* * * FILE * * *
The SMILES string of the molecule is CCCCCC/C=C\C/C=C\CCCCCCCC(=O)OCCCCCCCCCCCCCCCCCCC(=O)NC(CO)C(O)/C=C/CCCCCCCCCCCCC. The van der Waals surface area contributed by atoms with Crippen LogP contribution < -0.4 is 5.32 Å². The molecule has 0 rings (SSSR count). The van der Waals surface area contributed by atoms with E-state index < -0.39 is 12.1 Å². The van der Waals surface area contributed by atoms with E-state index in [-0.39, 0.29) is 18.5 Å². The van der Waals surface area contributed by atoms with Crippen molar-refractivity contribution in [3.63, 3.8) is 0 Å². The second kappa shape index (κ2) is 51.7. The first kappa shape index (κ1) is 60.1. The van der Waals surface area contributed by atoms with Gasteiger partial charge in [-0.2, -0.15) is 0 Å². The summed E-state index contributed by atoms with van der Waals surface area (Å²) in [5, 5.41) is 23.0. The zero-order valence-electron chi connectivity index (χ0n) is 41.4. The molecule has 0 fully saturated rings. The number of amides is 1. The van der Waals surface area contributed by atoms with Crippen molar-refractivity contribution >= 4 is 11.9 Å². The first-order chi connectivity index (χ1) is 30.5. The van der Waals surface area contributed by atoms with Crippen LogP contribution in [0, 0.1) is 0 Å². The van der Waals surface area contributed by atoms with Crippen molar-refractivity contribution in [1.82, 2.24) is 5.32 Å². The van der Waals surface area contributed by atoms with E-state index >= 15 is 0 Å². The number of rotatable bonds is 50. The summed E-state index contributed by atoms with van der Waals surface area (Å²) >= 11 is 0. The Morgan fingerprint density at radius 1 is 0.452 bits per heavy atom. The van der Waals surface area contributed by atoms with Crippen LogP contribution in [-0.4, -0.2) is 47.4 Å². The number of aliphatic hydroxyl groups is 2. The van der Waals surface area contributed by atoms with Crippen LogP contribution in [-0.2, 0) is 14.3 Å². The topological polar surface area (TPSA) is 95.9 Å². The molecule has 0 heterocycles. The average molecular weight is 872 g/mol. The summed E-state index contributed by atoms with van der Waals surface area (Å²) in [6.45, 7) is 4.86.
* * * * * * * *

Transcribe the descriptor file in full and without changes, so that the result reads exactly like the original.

The SMILES string of the molecule is CCCCCC/C=C\C/C=C\CCCCCCCC(=O)OCCCCCCCCCCCCCCCCCCC(=O)NC(CO)C(O)/C=C/CCCCCCCCCCCCC. The van der Waals surface area contributed by atoms with Crippen LogP contribution < -0.4 is 5.32 Å². The molecule has 0 rings (SSSR count). The van der Waals surface area contributed by atoms with E-state index < -0.39 is 12.1 Å². The van der Waals surface area contributed by atoms with E-state index in [-0.39, 0.29) is 18.5 Å². The van der Waals surface area contributed by atoms with Crippen molar-refractivity contribution in [3.63, 3.8) is 0 Å². The second kappa shape index (κ2) is 51.7. The first kappa shape index (κ1) is 60.1. The van der Waals surface area contributed by atoms with Gasteiger partial charge in [-0.2, -0.15) is 0 Å². The summed E-state index contributed by atoms with van der Waals surface area (Å²) in [5, 5.41) is 23.0. The zero-order valence-electron chi connectivity index (χ0n) is 41.4. The molecule has 0 fully saturated rings. The number of amides is 1. The van der Waals surface area contributed by atoms with Crippen molar-refractivity contribution >= 4 is 11.9 Å². The first-order chi connectivity index (χ1) is 30.5. The van der Waals surface area contributed by atoms with Crippen LogP contribution in [0, 0.1) is 0 Å². The van der Waals surface area contributed by atoms with Crippen molar-refractivity contribution in [1.82, 2.24) is 5.32 Å². The van der Waals surface area contributed by atoms with E-state index >= 15 is 0 Å². The number of rotatable bonds is 50. The summed E-state index contributed by atoms with van der Waals surface area (Å²) >= 11 is 0. The Morgan fingerprint density at radius 1 is 0.452 bits per heavy atom. The van der Waals surface area contributed by atoms with Crippen LogP contribution in [-0.4, -0.2) is 47.4 Å². The number of aliphatic hydroxyl groups is 2. The van der Waals surface area contributed by atoms with Crippen LogP contribution in [-0.2, 0) is 14.3 Å². The topological polar surface area (TPSA) is 95.9 Å². The molecule has 0 heterocycles. The average molecular weight is 872 g/mol. The summed E-state index contributed by atoms with van der Waals surface area (Å²) in [6.45, 7) is 4.86.